Asahi/America Inc., a fluid flow technology provider, named John Romano to the office...
In Wisconsin, a large food processor packages green beans, carrots and potatoes. As part of both a green initiative to improve its processing methods and an energy saving measure, the plant was considering alternatives to the softeners they used to treat boiler makeup water and canning water. The plant’s feedwater is derived from a high-capacity well installed and maintained by Layne Christensen Co. , and Layne was contacted to suggest possible improvements.
To address the customer’s needs, Layne designed, manufactured and started up a treatment system that yielded significant advantages beyond the original scope of the project. Following a water analysis, Layne proposed that a 350-gal-per-minute reverse osmosis (RO) system be used to augment the plant’s ion exchange softeners. The new treatment strategy provided significant advantages over the pre-existing system by reducing all dissolved ions, as opposed to just softening the water.
Through RO, the alkalinity and TDS levels in the boiler are now reduced by at least 95%, which will allow the boiler to operate with less than 2% blowdown as a percentage of makeup water flow. This will save the processor both energy and boiler chemicals.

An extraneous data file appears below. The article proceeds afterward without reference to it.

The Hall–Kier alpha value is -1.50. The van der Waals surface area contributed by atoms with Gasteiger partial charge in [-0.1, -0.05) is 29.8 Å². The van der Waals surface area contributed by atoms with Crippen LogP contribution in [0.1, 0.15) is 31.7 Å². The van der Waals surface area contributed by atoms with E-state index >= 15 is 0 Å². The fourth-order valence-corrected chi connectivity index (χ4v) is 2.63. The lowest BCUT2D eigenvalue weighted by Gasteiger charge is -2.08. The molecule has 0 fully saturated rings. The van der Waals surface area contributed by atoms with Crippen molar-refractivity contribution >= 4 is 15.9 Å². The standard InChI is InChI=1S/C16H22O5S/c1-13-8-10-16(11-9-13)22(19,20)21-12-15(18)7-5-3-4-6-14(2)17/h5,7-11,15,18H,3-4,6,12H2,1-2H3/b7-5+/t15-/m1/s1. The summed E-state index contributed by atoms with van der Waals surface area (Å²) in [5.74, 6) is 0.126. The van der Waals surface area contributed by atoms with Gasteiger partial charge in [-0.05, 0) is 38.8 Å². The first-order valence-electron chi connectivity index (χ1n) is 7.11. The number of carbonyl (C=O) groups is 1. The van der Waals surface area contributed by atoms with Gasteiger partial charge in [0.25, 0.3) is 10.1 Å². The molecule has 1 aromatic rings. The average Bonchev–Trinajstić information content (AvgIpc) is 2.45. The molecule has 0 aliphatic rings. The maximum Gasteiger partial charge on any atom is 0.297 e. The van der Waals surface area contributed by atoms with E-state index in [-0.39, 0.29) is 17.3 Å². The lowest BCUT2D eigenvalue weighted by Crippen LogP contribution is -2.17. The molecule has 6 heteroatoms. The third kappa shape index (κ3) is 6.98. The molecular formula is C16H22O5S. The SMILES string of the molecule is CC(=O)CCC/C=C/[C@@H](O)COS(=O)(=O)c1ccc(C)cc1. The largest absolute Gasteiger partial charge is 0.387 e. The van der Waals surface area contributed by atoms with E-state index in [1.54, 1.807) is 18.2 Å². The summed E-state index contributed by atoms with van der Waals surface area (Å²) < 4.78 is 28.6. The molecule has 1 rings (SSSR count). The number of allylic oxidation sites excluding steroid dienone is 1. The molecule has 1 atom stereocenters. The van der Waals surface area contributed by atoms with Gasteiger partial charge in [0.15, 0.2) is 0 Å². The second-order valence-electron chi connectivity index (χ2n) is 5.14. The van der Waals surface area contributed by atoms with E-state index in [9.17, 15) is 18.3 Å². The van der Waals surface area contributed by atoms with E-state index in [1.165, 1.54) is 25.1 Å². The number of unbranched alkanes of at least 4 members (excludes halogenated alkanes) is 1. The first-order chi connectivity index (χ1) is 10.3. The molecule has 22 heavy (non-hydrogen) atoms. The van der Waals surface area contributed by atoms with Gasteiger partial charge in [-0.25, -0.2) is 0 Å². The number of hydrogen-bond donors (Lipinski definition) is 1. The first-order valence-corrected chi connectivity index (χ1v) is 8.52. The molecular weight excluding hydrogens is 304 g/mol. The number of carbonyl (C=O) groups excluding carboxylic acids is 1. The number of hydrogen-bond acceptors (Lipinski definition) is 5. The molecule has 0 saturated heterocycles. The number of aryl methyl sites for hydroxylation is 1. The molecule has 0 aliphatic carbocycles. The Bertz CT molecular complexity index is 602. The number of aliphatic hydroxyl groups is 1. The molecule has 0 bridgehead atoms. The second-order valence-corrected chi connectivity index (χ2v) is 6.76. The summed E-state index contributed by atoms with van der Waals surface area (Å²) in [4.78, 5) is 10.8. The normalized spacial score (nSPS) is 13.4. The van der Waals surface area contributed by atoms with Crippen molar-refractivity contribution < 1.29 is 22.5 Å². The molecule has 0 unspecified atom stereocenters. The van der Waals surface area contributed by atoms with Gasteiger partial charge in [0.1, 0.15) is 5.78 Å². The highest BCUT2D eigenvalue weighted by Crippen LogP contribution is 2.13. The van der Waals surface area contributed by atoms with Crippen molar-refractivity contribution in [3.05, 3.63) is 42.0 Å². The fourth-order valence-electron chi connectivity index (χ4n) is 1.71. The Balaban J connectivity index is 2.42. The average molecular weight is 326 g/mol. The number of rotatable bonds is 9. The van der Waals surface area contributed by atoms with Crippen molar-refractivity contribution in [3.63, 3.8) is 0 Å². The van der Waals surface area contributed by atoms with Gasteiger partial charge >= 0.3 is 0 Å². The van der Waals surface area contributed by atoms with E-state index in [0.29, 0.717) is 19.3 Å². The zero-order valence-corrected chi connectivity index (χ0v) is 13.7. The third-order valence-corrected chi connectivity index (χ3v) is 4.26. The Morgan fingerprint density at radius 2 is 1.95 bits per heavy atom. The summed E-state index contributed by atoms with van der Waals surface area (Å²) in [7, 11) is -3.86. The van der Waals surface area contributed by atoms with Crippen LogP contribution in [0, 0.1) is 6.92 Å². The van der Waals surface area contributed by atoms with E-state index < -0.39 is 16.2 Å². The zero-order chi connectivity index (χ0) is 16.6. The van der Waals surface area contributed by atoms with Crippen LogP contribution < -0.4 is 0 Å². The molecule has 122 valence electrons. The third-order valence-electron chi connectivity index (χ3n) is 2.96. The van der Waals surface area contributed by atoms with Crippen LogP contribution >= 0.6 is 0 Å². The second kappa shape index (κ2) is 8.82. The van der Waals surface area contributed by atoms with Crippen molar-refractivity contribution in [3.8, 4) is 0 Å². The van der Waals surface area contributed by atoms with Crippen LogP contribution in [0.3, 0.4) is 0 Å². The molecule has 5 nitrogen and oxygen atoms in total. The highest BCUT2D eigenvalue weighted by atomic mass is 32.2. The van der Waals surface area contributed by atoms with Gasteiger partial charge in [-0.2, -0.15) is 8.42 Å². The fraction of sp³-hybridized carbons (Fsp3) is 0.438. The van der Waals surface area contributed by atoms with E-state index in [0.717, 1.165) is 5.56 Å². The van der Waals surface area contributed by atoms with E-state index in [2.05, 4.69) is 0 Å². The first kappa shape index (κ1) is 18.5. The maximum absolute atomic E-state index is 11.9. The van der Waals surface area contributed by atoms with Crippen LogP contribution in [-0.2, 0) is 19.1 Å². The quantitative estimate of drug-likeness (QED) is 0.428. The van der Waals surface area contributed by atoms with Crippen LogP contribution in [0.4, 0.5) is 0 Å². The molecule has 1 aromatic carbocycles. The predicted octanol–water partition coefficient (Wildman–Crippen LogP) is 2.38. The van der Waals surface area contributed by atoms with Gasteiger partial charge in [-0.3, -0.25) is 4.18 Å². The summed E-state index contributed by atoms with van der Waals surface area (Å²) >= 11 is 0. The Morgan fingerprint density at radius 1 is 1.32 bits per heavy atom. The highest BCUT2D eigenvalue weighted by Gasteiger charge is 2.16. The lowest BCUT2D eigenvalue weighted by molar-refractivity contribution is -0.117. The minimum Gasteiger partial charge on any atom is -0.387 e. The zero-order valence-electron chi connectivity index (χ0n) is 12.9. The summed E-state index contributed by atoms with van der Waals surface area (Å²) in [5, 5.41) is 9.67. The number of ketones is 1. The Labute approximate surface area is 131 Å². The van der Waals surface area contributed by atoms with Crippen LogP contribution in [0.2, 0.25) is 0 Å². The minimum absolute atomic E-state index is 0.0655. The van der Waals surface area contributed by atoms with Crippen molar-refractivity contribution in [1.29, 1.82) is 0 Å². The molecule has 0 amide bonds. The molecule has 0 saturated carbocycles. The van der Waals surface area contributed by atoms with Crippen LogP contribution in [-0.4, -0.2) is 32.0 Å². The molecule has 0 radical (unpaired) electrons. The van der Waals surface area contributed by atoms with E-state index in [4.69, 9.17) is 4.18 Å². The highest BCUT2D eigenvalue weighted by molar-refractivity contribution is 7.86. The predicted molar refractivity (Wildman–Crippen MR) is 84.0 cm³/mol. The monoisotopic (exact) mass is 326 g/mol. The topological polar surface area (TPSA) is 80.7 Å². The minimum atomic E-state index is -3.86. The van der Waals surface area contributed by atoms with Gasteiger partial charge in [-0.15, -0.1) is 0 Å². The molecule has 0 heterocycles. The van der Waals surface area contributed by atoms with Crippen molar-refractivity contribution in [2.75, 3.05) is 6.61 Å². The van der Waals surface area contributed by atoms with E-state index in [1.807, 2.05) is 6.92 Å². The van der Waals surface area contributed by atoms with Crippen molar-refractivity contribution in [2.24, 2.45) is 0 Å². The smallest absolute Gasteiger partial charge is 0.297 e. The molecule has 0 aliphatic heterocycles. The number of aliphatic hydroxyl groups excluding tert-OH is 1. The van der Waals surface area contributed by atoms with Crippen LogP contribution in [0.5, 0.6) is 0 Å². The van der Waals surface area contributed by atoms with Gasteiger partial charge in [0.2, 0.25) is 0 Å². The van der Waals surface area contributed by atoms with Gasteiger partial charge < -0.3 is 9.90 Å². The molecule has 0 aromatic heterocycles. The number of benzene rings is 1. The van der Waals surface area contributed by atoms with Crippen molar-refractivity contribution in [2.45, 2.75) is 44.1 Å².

As an added benefit, the plant now enjoys a tremendous reduction in salt consumption and, therefore, reduced chlorides in the plant’s discharge. Layne’s projections anticipate a 97.7% reduction in salt consumption, which is expected to translate to a reduction of over 235 tons annually. While the plant will continue to use its softeners to reduce hardness, they will be softening RO water, not well water, and it is expected that they will only need to regenerate every 16 days, as opposed to the previous regeneration every eight hours.
Overall, this “green” treatment strategy is expected to reduce blowdown requirements, save energy, reduce boiler water chemical consumption, vastly decrease salt use and improve the quality of the plant’s discharge through reduced chlorides.
While the initial target of the project was boiler makeup water, the scope of the project was expanded. Now, other areas of the plant benefit from the high-quality RO water, which is used in the food processing lines, and in the canning operation as topping water.